How can I help my child feel safe after a tragedy in the news?

Michele Borba
To help your child feel emotionally safe after a tragedy:
  • Anticipate Concerns: Kids zero in on those violent terms faster than we do and depending on their age may misinterpret those events. Tune into what your child says for clues. Anticipate what your child may concern your child. Then start a dialogue addressing those concerns.
A child's biggest worry after a tragedy is: "Such an event could happen here and it could happen to me and to the people I love and care about. Will I be safe?"
  • Offer Perspective: "That event happened a long way from here." "The police put that bad man in jail so everyone is safe." "All the doctors, firemen and police ran to help." "Everything is safe now."
  • Don't Dwell: Just use a calm, reassuring, matter of fact statement that conveys safety. Answer questions directly, honestly, but at your child's level of understanding. Children also process information differently than adults. They may only tune into parts of what you say as they try to make sense of this information. They may also ask repeated questions. Take your child's lead.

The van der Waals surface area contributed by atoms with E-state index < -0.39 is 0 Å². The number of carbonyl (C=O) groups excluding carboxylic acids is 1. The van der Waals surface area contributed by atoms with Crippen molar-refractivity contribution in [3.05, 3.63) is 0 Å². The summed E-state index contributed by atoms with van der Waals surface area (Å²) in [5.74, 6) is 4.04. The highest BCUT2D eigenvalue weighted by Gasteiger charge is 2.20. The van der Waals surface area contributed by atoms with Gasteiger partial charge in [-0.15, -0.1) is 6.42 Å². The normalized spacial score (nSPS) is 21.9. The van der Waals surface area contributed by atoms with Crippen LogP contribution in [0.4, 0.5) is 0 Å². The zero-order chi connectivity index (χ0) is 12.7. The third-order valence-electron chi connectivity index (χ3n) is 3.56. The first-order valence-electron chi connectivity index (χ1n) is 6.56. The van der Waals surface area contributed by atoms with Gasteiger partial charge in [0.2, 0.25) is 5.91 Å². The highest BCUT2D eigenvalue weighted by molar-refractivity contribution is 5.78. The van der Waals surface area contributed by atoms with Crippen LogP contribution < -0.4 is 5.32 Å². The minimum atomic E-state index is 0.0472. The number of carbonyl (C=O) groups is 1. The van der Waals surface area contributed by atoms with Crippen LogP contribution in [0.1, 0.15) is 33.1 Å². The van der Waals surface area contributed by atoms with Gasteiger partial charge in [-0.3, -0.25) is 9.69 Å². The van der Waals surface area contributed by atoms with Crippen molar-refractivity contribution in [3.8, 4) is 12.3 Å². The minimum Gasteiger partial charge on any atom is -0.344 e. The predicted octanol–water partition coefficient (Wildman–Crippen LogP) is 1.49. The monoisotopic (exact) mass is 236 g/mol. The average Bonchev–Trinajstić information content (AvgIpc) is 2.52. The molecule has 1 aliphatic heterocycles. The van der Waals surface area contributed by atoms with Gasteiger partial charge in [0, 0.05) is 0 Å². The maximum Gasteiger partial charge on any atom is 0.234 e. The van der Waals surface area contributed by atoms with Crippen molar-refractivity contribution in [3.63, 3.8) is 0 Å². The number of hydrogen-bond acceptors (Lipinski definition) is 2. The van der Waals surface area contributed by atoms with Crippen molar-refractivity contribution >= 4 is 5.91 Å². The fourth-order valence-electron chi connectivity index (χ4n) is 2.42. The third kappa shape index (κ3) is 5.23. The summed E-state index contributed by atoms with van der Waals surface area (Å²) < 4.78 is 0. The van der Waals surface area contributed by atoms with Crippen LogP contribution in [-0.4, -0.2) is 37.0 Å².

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Important: This content reflects information from various individuals and organizations and may offer alternative or opposing points of view. It should not be used for medical advice, diagnosis or treatment. As always, you should consult with your healthcare provider about your specific health needs.